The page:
• Achieving capital gains implicitly implies that one must identify an under-valued asset that can multiply its asset value over time.
    • For example, if I had bought Google stock in 2014 at $550 for one stock, I could sell it today at $750 per stock i.e. $200 worth of capital appreciation.
  • If every market index (S&P, DJIA, Nasdaq, etc) is at historically high P/E, there is not much room to find value in stocks
    • Vanguard folks are good but they are not magicians¬†hey ūüôā
  • If finding under-valued assets is the foundation of capital appreciation, then¬†perhaps I should have invested in a product whose primary focus is Value investing.
    • For example,¬†Vanguard Value Index Fund Investor Shares(VIVAX) is one such fund.¬†But, between 2014 to 2016, the appreciation here too is minimal.
    • If experts who sole job is to find value have not been able to do it, then what hope is there for an amateur like me?

So, my fundamental premise for investing for capital appreciation in my taxable account passive income streams was a broken one.

  • Note that I am not saying that capital appreciation¬†approach is broken. Maybe VTCLX has accumulated many under performing assets whose value will become apparent after a bust-boom cycle. Or maybe a balanced approach across capital appreciation and current income like in Vanguard Equity Income Fund (VEIPX) is the way to go, but this fund is not tax efficient for folks in the higher tax brackets.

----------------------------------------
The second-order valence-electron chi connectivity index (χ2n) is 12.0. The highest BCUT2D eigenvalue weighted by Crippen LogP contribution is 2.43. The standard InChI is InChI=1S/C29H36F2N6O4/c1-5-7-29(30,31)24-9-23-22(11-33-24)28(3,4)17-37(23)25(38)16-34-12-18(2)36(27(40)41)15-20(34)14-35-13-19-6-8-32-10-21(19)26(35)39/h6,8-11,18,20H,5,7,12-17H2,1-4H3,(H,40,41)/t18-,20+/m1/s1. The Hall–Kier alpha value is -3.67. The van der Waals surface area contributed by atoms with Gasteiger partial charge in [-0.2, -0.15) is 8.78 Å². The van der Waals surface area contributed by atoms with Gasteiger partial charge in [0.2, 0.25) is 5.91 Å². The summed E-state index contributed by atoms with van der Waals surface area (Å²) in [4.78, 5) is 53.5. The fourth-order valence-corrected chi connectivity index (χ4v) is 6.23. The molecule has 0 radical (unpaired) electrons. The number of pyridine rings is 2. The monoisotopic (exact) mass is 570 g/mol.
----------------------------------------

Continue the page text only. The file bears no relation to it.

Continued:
• So,¬†for an investor like me who is in the search for tax-efficient income on the path to financial independence *at this point in my life*, investing in capital appreciation at current high market evaluations does not seem like a wise decision.
  • I have a lot of money riding on a total market strategy in my tax-advantaged accounts i.e. there is sufficient skin in the game riding on a capital appreciation strategy. But the time frame for my tax advantaged accounts is more than 20 years i.e. enough time for a boom+bust cycle. But, in my passive income stream bucket, my time frame is appx 10 years and I do not see a place for capital appreciation investing, at current market evaluations.
  • If markets take a deep and I see value in VTCLX or VTSMX, I will dive right in….lets see what the future holds.

Portfolio Changes

I cashed out VTCLX and VTSMX (teeny weeny gains) and moved the money across the following buckets

  • Vanguard Intermediate Term MUNI fund (VWITX)
  • Vanguard Dividend Appreciation fund (VDIGX)
    • Qualified dividends i.e. taxes capped at 15%
    • Dividend appreciation¬†potential…a conservative¬†investor’s¬†substitute for capital appreciation ūüėČ

Dollar Cost Averaging…my way :-)

I was reviewing the performance of my portfolio for 2015 when I realized that I had used Dollar Cost Averaging (DCA) quite a bit this year. The markets have fluctuated wildly in the last few months and my anticipation is that it will be the same in 2016 as well. Dollar Cost Averaging (DCA) is what I used to smooth out the fluctuations in 2015. I have a couple different ways of implementing¬†DCA…so, I thought it would be nice to write about it and see if my blog friends have any input.

DCA Type 1

My path to Financial Independence is to generate multiple passive income streams using a diversified set of mutual funds (link). For example, VCADX, VTMFX, VDIGX, VHDYX , VTMGX, VTCLX and VTMSX. Investments into the different funds are automated and are withdrawn on the first of every month. Regular investments, irrespective of the short term market fluctuations was my initial plan for DCA.